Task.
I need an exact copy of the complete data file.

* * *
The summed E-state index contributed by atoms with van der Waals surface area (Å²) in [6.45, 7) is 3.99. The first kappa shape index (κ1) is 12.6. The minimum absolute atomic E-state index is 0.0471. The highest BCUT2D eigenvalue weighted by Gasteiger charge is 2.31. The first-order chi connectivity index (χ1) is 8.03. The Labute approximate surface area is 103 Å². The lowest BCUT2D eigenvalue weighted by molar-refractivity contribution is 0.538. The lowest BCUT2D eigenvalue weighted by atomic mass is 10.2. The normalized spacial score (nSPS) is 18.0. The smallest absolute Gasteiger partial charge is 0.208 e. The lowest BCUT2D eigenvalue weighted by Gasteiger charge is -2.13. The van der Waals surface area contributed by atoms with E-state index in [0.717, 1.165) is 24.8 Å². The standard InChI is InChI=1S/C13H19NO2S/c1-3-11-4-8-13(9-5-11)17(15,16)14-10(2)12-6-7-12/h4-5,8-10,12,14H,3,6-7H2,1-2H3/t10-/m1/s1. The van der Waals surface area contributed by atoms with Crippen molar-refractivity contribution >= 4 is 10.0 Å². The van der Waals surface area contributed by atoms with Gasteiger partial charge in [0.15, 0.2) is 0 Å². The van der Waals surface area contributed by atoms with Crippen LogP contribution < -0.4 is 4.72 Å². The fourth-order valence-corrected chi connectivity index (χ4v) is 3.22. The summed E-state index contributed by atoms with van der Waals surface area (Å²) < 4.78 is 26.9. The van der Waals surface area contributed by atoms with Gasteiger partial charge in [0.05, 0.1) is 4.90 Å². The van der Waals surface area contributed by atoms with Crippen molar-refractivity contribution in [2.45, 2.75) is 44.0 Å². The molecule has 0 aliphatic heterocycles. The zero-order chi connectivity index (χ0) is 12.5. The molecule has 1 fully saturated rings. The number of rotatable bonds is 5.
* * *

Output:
The summed E-state index contributed by atoms with van der Waals surface area (Å²) in [6.45, 7) is 3.99. The first kappa shape index (κ1) is 12.6. The minimum absolute atomic E-state index is 0.0471. The highest BCUT2D eigenvalue weighted by Gasteiger charge is 2.31. The first-order chi connectivity index (χ1) is 8.03. The Labute approximate surface area is 103 Å². The lowest BCUT2D eigenvalue weighted by molar-refractivity contribution is 0.538. The lowest BCUT2D eigenvalue weighted by atomic mass is 10.2. The normalized spacial score (nSPS) is 18.0. The smallest absolute Gasteiger partial charge is 0.208 e. The lowest BCUT2D eigenvalue weighted by Gasteiger charge is -2.13. The van der Waals surface area contributed by atoms with E-state index in [0.717, 1.165) is 24.8 Å². The standard InChI is InChI=1S/C13H19NO2S/c1-3-11-4-8-13(9-5-11)17(15,16)14-10(2)12-6-7-12/h4-5,8-10,12,14H,3,6-7H2,1-2H3/t10-/m1/s1. The van der Waals surface area contributed by atoms with Crippen molar-refractivity contribution >= 4 is 10.0 Å². The van der Waals surface area contributed by atoms with Gasteiger partial charge in [0.15, 0.2) is 0 Å². The van der Waals surface area contributed by atoms with Crippen LogP contribution < -0.4 is 4.72 Å². The fourth-order valence-corrected chi connectivity index (χ4v) is 3.22. The summed E-state index contributed by atoms with van der Waals surface area (Å²) < 4.78 is 26.9. The van der Waals surface area contributed by atoms with Gasteiger partial charge in [0.05, 0.1) is 4.90 Å². The van der Waals surface area contributed by atoms with Crippen molar-refractivity contribution in [2.45, 2.75) is 44.0 Å². The molecule has 0 aliphatic heterocycles. The zero-order chi connectivity index (χ0) is 12.5. The molecule has 1 fully saturated rings. The number of rotatable bonds is 5.